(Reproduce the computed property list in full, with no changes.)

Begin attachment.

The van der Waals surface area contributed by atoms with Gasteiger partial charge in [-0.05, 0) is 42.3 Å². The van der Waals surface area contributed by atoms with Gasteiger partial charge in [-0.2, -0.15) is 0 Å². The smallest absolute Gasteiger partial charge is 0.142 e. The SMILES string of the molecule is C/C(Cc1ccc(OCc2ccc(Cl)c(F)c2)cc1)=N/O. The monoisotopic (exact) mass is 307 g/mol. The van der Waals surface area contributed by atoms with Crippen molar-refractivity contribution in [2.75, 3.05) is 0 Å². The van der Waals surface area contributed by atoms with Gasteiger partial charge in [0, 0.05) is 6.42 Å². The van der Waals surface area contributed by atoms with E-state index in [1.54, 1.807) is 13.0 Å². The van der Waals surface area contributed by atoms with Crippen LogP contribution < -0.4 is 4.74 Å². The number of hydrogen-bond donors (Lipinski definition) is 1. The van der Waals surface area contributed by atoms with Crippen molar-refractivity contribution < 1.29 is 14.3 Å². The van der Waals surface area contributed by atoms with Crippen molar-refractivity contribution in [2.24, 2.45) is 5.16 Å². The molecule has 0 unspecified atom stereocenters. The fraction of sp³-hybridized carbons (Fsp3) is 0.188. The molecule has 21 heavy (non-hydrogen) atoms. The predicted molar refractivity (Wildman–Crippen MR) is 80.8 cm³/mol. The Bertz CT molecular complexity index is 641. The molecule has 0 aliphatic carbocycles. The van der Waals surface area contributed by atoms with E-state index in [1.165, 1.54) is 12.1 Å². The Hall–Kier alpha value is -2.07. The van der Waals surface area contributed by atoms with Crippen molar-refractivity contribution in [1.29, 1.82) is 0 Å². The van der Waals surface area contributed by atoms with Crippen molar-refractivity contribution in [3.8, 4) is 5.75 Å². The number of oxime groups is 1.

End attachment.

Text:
The van der Waals surface area contributed by atoms with Gasteiger partial charge in [-0.05, 0) is 42.3 Å². The van der Waals surface area contributed by atoms with Gasteiger partial charge in [-0.2, -0.15) is 0 Å². The smallest absolute Gasteiger partial charge is 0.142 e. The SMILES string of the molecule is C/C(Cc1ccc(OCc2ccc(Cl)c(F)c2)cc1)=N/O. The monoisotopic (exact) mass is 307 g/mol. The van der Waals surface area contributed by atoms with Crippen molar-refractivity contribution in [2.75, 3.05) is 0 Å². The van der Waals surface area contributed by atoms with Gasteiger partial charge in [0, 0.05) is 6.42 Å². The van der Waals surface area contributed by atoms with E-state index in [1.54, 1.807) is 13.0 Å². The van der Waals surface area contributed by atoms with Crippen LogP contribution < -0.4 is 4.74 Å². The number of hydrogen-bond donors (Lipinski definition) is 1. The van der Waals surface area contributed by atoms with Crippen molar-refractivity contribution < 1.29 is 14.3 Å². The van der Waals surface area contributed by atoms with Crippen molar-refractivity contribution in [2.24, 2.45) is 5.16 Å². The molecule has 0 unspecified atom stereocenters. The fraction of sp³-hybridized carbons (Fsp3) is 0.188. The molecule has 21 heavy (non-hydrogen) atoms. The predicted molar refractivity (Wildman–Crippen MR) is 80.8 cm³/mol. The Bertz CT molecular complexity index is 641. The molecule has 0 aliphatic carbocycles. The van der Waals surface area contributed by atoms with E-state index in [1.165, 1.54) is 12.1 Å². The Hall–Kier alpha value is -2.07. The van der Waals surface area contributed by atoms with Crippen molar-refractivity contribution in [1.29, 1.82) is 0 Å². The van der Waals surface area contributed by atoms with Crippen molar-refractivity contribution in [3.8, 4) is 5.75 Å². The number of oxime groups is 1.